Pregnancy goes beyond the nine months a woman carries her child. It begins before conception with healthy habits that can improve the overall pregnancy.
It is important to see a doctor before becoming pregnant. The doctor will ask about personal and family medical history because some medical conditions- diabetes, high blood pressure, anemia, thyroid problems, and sexually transmitted diseases- could affect her pregnancy
During the visit, the doctor might also test urine and blood as well as provide suggestions for exercise and a healthy diet, which also includes taking prenatal vitamins with folic acid to help reduce the risk of neural tube defects.
It is important to be mindful of the following:
Smoking: Smoking increases the risk of low birth weight up to 3.5 times and the risk increases with the number of cigarettes smoked. Smoking over a half a pack of cigarettes a day also increases the risk of miscarriage up to 3.5 times and increases risk of still birth, preterm birth and the risk of death in the baby’s first month of life.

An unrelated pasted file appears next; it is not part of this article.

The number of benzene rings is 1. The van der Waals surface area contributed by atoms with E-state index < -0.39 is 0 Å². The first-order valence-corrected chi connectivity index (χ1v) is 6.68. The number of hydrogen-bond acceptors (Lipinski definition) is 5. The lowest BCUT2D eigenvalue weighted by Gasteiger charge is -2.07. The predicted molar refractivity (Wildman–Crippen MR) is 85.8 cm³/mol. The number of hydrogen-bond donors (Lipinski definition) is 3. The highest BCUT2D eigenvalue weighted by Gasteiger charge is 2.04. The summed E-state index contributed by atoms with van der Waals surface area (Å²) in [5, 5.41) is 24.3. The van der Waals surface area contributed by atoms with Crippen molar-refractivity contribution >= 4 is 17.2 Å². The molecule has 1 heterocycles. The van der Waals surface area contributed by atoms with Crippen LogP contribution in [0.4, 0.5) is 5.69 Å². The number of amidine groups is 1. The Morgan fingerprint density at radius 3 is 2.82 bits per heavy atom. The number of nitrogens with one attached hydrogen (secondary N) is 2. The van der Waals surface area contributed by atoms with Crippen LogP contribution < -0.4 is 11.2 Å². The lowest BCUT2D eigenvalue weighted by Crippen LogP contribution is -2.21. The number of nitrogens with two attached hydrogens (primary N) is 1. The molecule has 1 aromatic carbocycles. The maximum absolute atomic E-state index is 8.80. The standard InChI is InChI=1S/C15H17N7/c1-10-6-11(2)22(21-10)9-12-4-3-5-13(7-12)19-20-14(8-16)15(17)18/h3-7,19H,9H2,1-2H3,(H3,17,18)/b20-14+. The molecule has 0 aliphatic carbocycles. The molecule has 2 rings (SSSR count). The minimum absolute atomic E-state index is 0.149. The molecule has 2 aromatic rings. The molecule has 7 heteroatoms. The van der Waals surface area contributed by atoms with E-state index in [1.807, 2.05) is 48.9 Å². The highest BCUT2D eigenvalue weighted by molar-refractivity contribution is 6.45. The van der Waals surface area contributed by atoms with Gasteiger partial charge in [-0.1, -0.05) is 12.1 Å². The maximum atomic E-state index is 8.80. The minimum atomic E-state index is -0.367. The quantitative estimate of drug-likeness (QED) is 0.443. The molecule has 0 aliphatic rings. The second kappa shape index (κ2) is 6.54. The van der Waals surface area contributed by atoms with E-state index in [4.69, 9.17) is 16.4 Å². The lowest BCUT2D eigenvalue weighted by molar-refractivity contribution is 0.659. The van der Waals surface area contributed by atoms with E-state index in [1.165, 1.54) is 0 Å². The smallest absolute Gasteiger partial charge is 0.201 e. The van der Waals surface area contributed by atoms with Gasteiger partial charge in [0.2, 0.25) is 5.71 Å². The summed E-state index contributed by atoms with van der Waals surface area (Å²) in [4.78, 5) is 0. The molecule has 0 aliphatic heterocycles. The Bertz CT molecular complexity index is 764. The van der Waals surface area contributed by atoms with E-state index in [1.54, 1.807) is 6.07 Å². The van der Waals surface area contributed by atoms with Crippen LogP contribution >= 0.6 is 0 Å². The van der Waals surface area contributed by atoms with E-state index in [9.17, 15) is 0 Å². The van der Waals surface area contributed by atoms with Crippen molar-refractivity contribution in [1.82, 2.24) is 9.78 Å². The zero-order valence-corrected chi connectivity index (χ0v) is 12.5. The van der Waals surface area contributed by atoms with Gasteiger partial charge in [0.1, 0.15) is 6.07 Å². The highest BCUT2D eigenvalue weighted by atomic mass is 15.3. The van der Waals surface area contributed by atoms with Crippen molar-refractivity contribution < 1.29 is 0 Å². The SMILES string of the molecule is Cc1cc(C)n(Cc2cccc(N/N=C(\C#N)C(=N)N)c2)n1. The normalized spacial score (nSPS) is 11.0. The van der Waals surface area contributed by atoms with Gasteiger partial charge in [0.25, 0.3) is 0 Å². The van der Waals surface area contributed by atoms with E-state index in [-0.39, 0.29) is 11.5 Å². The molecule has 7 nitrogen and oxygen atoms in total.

Drinking alcohol: There is no safe amount of alcohol to consume while you are pregnant.
Recreational drug use: Smoking marijuana, for example, can increase the chance of miscarriage, low birth-weight, premature births, developmental delays, and behavioral and learning problems.
Prescription drugs: There are many prescription drugs that cause birth defects. Share with the doctor about any and all prescription drugs being used. Your doctor may want to switch you to a safer alternative.
Hazardous chemicals: There are some that, if exposed to, can cause infertility, miscarriage, stillbirth, birth defects, and childhood cancers.
Herbs: Most herbs and herbal remedies are not mandated by the Food and Drug Administration, and therefore, there is little to no research on the effect they have on pregnancy. Discuss any herbs and over-the-counter supplements with your doctor.
Caffeine: Pregnant women are advised to keep their daily caffeine to less than 200-300 mg per day.
Practice healthy habits like exercise such as walking, swimming, bicycling, aerobics and yoga; reading; relaxation techniques; getting lots of sleep; and eating healthy.
By Daniel Sutton, MD, ThedaCare Physicians-Waupaca.